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Practice 10-Minute Consultation

Otitis media with effusion (“glue ear”)

BMJ 2011; 343 doi: https://doi.org/10.1136/bmj.d3770 (Published 04 July 2011) Cite this as: BMJ 2011;343:d3770

Eustachian tube dysfunction is not the primary causative mechanism in "glue ear"

Farboud et al (1) present a commendable summary of issues in the
management of otitis media with effusion (OME or "glue ear") in primary
care. Although they recognise that the cause is poorly understood they go
on to state "it arises from eustachian tube dysfunction, causing
chronically low pressure in the middle ear". This "hydrops ex-vacuo"
theory was formulated by Politzer nearly 150 years ago (2), and although
stated sometimes even in contemporary literature (3), it is unsubstantiated4.

Abnormal opening or closing pressure ("function") of the eustachian
tube is demonstrated in some children when OME is present (5), but probably
reflects a narrowing of the lumen of the eustachian tube by mucosal
inflammation: an effect rather than a cause of OME. The ideal study, to
measure eustachian tube function in a cohort of children as a prospective
predictor of first episode of OME, seems infeasible. However, in children
who have had a first episode of OME, eustachian tube function does not
correlate to disease recurrence (6), nor explain the success of surgical
treatment (7) (8).

Empirically, eustachian tube function may be important in the
aetiology of OME in special circumstances such as craniofacial
malformation (unverified), but in non-syndromic cases present evidence
does not support this as a dominant aetiological factor. Instead onset of
OME reflects a complex interplay between the nasopharyngeal microbiome and
mucosal immunology, and with poorly understood factors that cause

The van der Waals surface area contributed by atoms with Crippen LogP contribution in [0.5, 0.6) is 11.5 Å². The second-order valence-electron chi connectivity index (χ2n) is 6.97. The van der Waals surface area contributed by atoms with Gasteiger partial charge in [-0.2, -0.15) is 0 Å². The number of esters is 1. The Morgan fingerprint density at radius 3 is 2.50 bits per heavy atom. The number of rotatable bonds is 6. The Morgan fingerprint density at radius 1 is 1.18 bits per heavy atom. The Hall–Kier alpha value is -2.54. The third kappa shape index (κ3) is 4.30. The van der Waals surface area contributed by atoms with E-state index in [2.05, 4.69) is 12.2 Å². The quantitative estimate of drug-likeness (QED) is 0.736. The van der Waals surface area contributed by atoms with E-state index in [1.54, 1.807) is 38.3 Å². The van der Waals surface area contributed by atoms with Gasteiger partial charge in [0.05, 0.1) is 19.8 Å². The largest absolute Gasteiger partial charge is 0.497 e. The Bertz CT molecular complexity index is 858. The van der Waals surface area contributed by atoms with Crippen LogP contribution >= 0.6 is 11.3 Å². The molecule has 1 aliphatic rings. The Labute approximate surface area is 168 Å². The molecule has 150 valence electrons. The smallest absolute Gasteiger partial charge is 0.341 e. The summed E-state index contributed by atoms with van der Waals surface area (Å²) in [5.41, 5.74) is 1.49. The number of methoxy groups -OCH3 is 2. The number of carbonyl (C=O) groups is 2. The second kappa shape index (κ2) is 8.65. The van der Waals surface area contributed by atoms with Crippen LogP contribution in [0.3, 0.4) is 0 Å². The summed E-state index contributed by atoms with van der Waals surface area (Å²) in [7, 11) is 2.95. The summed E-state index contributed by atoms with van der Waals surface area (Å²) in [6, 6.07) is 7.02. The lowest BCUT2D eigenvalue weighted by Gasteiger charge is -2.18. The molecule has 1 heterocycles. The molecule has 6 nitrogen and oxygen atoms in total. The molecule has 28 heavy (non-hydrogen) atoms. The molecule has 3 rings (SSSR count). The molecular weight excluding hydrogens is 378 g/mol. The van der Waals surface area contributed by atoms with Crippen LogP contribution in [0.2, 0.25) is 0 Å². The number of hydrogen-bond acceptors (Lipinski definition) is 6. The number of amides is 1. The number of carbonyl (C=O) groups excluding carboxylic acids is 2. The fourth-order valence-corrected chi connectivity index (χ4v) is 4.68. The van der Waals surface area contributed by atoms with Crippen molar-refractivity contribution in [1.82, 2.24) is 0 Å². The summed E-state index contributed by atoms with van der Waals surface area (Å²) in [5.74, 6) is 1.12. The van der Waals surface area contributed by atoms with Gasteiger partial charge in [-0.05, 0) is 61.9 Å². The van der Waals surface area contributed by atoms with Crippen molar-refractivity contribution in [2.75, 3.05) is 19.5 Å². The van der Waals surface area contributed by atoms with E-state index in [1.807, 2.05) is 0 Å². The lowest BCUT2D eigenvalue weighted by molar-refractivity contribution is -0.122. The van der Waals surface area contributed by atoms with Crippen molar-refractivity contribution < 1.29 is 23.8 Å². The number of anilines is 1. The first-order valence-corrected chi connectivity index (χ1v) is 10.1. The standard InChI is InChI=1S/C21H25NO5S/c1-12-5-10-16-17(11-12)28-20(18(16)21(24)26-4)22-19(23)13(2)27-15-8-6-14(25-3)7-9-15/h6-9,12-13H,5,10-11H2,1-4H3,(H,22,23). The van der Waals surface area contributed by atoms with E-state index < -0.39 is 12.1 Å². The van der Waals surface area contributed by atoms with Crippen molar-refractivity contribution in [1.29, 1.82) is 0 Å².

progression from acute to chronic inflammatory signaling. However, the
duration of effusion in OME is known to have high heritability (9), and so
future dissection of host genetics (10) may prove a fruitful strategy in
understanding pathobiology.

Mahmood Bhutta
Research Fellow
Nuffield Department of Surgical Sciences, University of Oxford

1. Farboud A, Skinner R, Pratap R. Otitis media with effusion ("glue
ear"). BMJ (Clinical research ed 2011;343:d3770.

2. Politzer A. Diseases of the Ear. 5th edition ed. Philadelphia: Lea
and Febiger, 1869.

3. Bluestone CD, Bluestone, M.B., Coulter, J. The Eustachian Tube:
Structure, Function, Role in Otitis Media. Hamilton: B C Decker, 2005.

4. de Ru JA, Grote JJ. Otitis media with effusion: disease or
defense? A review of the literature. International journal of pediatric
otorhinolaryngology 2004;68(3):331-9.

5. Takahashi H, Hayashi M, Sato H, Honjo I. Primary deficits in
eustachian tube function in patients with otitis media with effusion.
Archives of otolaryngology--head & neck surgery 1989;115(5):581-4.

6. Straetemans M, van Heerbeek N, Schilder AG, Feuth T, Rijkers GT,
Zielhuis GA. Eustachian tube function before recurrence of otitis media
with effusion. Archives of otolaryngology--head & neck surgery
2005;131(2):118-23.

7. Knight LC, Hilger A. The effects of grommet insertion on
Eustachian tube function. Clinical otolaryngology and allied sciences
1993;18(6):459-61.

8. van der Avoort SJ, van Heerbeek N, Zielhuis GA, Cremers CW.
Sonotubometry in children with otitis media with effusion before and after
insertion of ventilation tubes. Archives of otolaryngology--head &
neck surgery 2009;135(5):448-52.

9. Casselbrant ML, Mandel EM, Rockette HE, Kurs-Lasky M, Fall PA,
Bluestone CD, et al. The genetic component of middle ear disease in the
first 5 years of life. Archives of otolaryngology--head & neck surgery
2004;130(3):273-8.

10. Rye MS, Bhutta MF, Cheeseman MT, Burgner D, Blackwell JM, Brown
SD, et al. Unraveling the genetics of otitis media: from mouse to human
and back again. Mamm Genome 2011;22(1-2):66-82.

Competing interests: No competing interests

10 July 2011
Mahmood F Bhutta
Research Fellow
University of Oxford